Project Genesis

The Chumash (Five Books of Moses)

Adam and Eve story

Forbidden Fruit and the Apple Myth

Question: In school we learned that the forbidden fruit that Adam and Eve ate from wasn’t actually an apple like I always thought, but grapes, figs, or wheat. So why then do so many people assume it is an apple? Are there any sources that tell us that?

Answer: I often wondered about this as well, until I learned that in Old English the word apple was a general word used to refer to all fruit. says

O.E. æppel “apple,” from P.Gmc. ap(a)laz (cf. O.Fris., Du. appel, O.N. eple, O.H.G. apful, Ger. Apfel), from PIE ab(e)l “apple” (cf. Gaul. avallo, O.Ir. ubull, Lith. obuolys, O.C.S. jabloko), but the exact relation and original sense of these is uncertain. Gk. melon and L. malum are probably from a pre-I.E. Mediterranean language. A generic term for all fruit, other than berries but including nuts, as late as 17c., hence its use for the unnamed “fruit of the forbidden tree” in Genesis. Cucumbers, in one O.E. work, are eorþæppla, lit. “earth-apples” (cf. Fr. pomme de terre “potato,” lit. “earth-apple;” see also melon). Fr. pomme is from L. pomum “fruit.”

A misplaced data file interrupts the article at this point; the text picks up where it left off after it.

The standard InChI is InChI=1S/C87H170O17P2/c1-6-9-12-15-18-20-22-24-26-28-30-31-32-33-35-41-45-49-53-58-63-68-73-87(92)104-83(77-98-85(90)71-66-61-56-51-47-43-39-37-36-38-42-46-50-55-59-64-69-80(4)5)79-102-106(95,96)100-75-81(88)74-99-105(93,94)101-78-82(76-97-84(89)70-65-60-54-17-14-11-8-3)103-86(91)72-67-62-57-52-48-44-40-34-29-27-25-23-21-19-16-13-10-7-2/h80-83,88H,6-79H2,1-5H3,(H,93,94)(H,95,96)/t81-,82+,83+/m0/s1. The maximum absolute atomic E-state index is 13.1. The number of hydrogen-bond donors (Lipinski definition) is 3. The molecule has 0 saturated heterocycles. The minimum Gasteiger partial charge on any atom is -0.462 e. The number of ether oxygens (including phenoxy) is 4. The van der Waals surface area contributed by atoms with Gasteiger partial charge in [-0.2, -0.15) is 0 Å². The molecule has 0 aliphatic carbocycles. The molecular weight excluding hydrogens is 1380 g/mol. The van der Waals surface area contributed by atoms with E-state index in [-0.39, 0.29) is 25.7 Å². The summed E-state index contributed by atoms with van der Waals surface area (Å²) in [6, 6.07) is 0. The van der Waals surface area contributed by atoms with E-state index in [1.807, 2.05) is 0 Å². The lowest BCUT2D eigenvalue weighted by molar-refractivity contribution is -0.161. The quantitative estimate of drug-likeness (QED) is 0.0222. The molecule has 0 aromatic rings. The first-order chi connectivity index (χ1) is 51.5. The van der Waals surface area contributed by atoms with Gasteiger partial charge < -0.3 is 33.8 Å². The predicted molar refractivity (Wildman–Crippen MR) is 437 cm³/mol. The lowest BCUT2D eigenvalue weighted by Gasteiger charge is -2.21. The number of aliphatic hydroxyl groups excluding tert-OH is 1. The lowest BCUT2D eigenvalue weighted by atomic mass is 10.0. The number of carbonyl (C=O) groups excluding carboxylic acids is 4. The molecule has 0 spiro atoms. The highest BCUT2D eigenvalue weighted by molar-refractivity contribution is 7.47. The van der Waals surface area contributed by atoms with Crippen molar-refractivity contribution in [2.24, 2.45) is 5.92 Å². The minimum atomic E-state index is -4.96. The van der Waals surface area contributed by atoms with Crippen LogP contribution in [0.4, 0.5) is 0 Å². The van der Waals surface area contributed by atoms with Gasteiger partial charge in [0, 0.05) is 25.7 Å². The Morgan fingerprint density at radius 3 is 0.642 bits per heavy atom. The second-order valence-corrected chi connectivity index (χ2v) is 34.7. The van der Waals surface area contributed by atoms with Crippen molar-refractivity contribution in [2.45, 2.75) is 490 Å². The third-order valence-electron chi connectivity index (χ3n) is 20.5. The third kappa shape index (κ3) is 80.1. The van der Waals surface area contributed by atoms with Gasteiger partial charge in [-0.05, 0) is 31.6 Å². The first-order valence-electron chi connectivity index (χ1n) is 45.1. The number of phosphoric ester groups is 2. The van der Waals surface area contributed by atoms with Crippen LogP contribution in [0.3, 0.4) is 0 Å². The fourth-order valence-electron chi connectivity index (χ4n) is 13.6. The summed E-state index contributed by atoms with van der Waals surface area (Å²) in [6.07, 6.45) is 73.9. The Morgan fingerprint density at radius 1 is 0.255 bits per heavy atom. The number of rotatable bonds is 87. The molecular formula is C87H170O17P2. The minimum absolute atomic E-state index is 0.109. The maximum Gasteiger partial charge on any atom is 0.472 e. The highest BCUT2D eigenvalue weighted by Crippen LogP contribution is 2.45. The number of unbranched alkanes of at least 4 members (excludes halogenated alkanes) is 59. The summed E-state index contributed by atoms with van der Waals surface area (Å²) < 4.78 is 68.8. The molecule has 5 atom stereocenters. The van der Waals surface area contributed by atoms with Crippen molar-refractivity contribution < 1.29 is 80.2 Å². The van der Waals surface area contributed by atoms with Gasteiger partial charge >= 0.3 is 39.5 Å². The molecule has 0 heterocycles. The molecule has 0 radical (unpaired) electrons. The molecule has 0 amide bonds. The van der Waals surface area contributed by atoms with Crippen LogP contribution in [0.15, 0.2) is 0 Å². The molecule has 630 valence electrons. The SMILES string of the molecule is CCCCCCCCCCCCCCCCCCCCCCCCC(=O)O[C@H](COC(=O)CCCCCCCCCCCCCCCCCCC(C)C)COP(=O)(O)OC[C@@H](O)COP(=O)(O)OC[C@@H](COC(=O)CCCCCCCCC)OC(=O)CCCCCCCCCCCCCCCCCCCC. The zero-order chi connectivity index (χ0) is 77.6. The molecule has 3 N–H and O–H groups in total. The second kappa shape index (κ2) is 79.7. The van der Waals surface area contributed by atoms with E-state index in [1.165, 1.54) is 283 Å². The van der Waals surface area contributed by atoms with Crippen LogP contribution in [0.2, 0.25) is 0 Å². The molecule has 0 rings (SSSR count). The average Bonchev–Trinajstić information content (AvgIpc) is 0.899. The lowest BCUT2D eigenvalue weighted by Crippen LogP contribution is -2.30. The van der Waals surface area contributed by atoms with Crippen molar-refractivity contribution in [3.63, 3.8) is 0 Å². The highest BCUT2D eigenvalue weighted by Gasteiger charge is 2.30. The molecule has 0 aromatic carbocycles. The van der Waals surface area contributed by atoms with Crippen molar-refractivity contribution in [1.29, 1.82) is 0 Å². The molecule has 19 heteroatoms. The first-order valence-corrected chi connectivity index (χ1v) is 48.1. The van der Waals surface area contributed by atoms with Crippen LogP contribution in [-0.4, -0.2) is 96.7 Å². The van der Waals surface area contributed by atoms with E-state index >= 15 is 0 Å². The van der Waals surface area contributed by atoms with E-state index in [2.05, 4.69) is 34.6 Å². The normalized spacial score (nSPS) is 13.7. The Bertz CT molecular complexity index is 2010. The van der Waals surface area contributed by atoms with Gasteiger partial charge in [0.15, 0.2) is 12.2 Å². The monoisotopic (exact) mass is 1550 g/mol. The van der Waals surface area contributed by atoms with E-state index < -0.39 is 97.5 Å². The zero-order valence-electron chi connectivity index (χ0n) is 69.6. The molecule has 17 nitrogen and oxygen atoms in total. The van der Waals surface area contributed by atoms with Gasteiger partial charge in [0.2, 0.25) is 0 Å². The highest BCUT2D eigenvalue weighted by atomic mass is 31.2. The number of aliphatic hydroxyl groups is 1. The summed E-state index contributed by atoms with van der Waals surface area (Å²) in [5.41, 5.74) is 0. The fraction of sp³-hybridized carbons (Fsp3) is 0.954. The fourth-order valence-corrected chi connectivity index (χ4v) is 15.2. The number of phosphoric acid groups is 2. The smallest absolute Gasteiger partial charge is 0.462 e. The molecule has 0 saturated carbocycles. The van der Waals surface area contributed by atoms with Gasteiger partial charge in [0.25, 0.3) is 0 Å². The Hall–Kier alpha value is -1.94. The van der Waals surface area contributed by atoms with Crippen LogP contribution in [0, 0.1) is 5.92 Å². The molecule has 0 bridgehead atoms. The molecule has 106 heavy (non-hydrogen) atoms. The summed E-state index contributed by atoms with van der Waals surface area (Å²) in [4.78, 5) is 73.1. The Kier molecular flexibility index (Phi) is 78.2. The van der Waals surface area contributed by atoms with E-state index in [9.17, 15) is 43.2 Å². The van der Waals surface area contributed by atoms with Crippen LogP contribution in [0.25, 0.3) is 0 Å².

It is only in more recent times that it has become a term used only for the fruit we refer to as an apple.

All the Best,
Rabbi Azriel Schreiber

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